The final scene, in which Sue reaches toward Carrie's grave, was shot backwards to give it a dreamlike quality. This scene was inspired by the final scene in Deliverance (1972). Spacek had insisted on using her own hand in the given scene, so she was positioned under the rocks and gravel. De Palma stated, "Sissy, come on, I'll get a stunt person. What do you want? To be buried in the ground?!" However, Spacek declared, "Brian, I have to do this." De Palma explains that they "had to bury her. Bury her! We had to put her in a box and stick her underneath the ground. Well, I had her husband bury her because I certainly didn't want to bury her. I used to walk around and set up the shot and every once in a while we'd hear Sissy: 'Are we ready yet?' 'Yeah, Sissy, we're going to be ready real soon.'"
The score for Carrie was composed by Pino Donaggio. In addition, Donaggio scored two pop songs ("Born to Have It All" and "I Never Dreamed Someone Like You Could Love Someone Like Me") with lyrics by Merrit Malloy for the early portion of the prom sequence. These songs were performed by Katie Irving (no relation to star Amy Irving and her mother, Priscilla Pointer). Donaggio would work again with De Palma on Home Movies, Dressed to Kill, Blow Out, Body Double, Raising Cain, and Passion.
The soundtrack album was originally released on vinyl in 1976 from United Artists Records. A deluxe CD edition containing a few tracks of dialogue from the film was released by Rykodisc in 1997, and a 2005 CD re-release of the original soundtrack (minus dialogue) was available from Varèse Sarabande. In 2010, Kritzerland Records released all 35 cues of Donaggio's score for the film on a two-disc CD set which was presented as the complete score. Also included in this edition were the versions of "Born to Have It All" and "I Never Dreamed..." which were heard in the film, as well as instrumentals of both songs, and hidden at the end of the final track, a version of the "Calisthenics" cue with Betty Buckley's studio-recorded voice-over from the detention scene. The second disc was a remastered copy of the original 13-track album. The Kritzerland release was a limited edition of 1,200 copies. Kritzerland re-released the first disc as "The Encore Edition" in February 2013; this release was limited to 1,000 copies.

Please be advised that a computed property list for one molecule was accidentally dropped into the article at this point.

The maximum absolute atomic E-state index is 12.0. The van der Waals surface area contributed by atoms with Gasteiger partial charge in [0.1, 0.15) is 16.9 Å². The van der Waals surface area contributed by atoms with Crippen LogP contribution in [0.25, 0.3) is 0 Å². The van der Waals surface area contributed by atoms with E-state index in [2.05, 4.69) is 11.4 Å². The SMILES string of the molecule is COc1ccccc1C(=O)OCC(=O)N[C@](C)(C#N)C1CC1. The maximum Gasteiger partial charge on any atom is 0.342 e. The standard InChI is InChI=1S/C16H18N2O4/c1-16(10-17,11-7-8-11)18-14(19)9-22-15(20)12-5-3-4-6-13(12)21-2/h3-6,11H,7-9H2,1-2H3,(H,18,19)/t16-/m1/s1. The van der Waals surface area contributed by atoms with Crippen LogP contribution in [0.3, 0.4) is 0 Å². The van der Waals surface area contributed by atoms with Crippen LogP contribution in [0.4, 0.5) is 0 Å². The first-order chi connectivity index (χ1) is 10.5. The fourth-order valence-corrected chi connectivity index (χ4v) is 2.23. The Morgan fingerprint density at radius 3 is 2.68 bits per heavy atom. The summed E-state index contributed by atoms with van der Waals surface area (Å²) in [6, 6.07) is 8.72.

Carrie received largely positive reviews and is widely regarded as one of the best films of 1976.
Roger Ebert of the Chicago Sun-Times stated the film was an "absolutely spellbinding horror movie", as well as an "observant human portrait", giving three and a half stars out of four. Pauline Kael of The New Yorker stated that Carrie was "the best scary-funny movie since Jaws – a teasing, terrifying, lyrical shocker". Take One Magazine critic Susan Schenker said she was "angry at the way Carrie manipulated me to the point where my heart was thudding, and embarrassed because the film really works." A 1998 edition of The Movie Guide stated Carrie was a "landmark horror film", while Stephen Farber prophetically stated in a 1978 issue of New West Magazine, "it's a horror classic, and years from now it will still be written and argued about, and it will still be scaring the daylights out of new generations of moviegoers." Quentin Tarantino placed Carrie at number 8 in a list of his favorite films ever.
Nevertheless, the film was not without its detractors. Andrew Sarris of The Village Voice commented, "There are so few incidents that two extended sequences are rendered in slow-motion as if to pad out the running time..."